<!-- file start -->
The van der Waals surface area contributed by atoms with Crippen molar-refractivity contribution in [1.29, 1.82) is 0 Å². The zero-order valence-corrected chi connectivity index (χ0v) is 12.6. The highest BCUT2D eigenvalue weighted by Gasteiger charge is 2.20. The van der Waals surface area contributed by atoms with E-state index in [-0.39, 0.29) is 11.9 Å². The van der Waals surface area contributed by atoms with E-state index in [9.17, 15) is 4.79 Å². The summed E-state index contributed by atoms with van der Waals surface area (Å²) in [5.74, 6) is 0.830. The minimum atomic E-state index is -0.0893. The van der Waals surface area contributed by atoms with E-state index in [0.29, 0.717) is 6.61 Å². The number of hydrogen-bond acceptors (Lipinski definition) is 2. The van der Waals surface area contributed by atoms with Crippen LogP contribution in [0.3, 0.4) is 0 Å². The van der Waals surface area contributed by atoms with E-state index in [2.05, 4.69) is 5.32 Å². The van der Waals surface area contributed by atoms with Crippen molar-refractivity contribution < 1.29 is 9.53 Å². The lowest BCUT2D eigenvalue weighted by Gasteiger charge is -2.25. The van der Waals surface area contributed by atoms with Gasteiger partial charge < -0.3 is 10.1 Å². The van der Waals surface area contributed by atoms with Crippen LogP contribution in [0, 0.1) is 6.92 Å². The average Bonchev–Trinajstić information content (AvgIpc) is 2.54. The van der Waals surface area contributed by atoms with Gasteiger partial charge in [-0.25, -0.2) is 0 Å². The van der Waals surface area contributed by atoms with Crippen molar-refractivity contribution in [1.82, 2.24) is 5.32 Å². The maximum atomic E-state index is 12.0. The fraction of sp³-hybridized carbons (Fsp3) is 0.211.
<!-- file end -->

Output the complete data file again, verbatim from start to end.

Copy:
The van der Waals surface area contributed by atoms with Crippen molar-refractivity contribution in [1.29, 1.82) is 0 Å². The zero-order valence-corrected chi connectivity index (χ0v) is 12.6. The highest BCUT2D eigenvalue weighted by Gasteiger charge is 2.20. The van der Waals surface area contributed by atoms with E-state index in [-0.39, 0.29) is 11.9 Å². The van der Waals surface area contributed by atoms with E-state index in [9.17, 15) is 4.79 Å². The summed E-state index contributed by atoms with van der Waals surface area (Å²) in [5.74, 6) is 0.830. The minimum atomic E-state index is -0.0893. The van der Waals surface area contributed by atoms with E-state index in [0.29, 0.717) is 6.61 Å². The number of hydrogen-bond acceptors (Lipinski definition) is 2. The van der Waals surface area contributed by atoms with Crippen LogP contribution in [0.3, 0.4) is 0 Å². The van der Waals surface area contributed by atoms with E-state index in [2.05, 4.69) is 5.32 Å². The van der Waals surface area contributed by atoms with Crippen molar-refractivity contribution < 1.29 is 9.53 Å². The lowest BCUT2D eigenvalue weighted by Gasteiger charge is -2.25. The van der Waals surface area contributed by atoms with Gasteiger partial charge < -0.3 is 10.1 Å². The van der Waals surface area contributed by atoms with Crippen LogP contribution in [0, 0.1) is 6.92 Å². The average Bonchev–Trinajstić information content (AvgIpc) is 2.54. The van der Waals surface area contributed by atoms with Gasteiger partial charge in [-0.25, -0.2) is 0 Å². The van der Waals surface area contributed by atoms with Crippen molar-refractivity contribution in [1.82, 2.24) is 5.32 Å². The maximum atomic E-state index is 12.0. The fraction of sp³-hybridized carbons (Fsp3) is 0.211.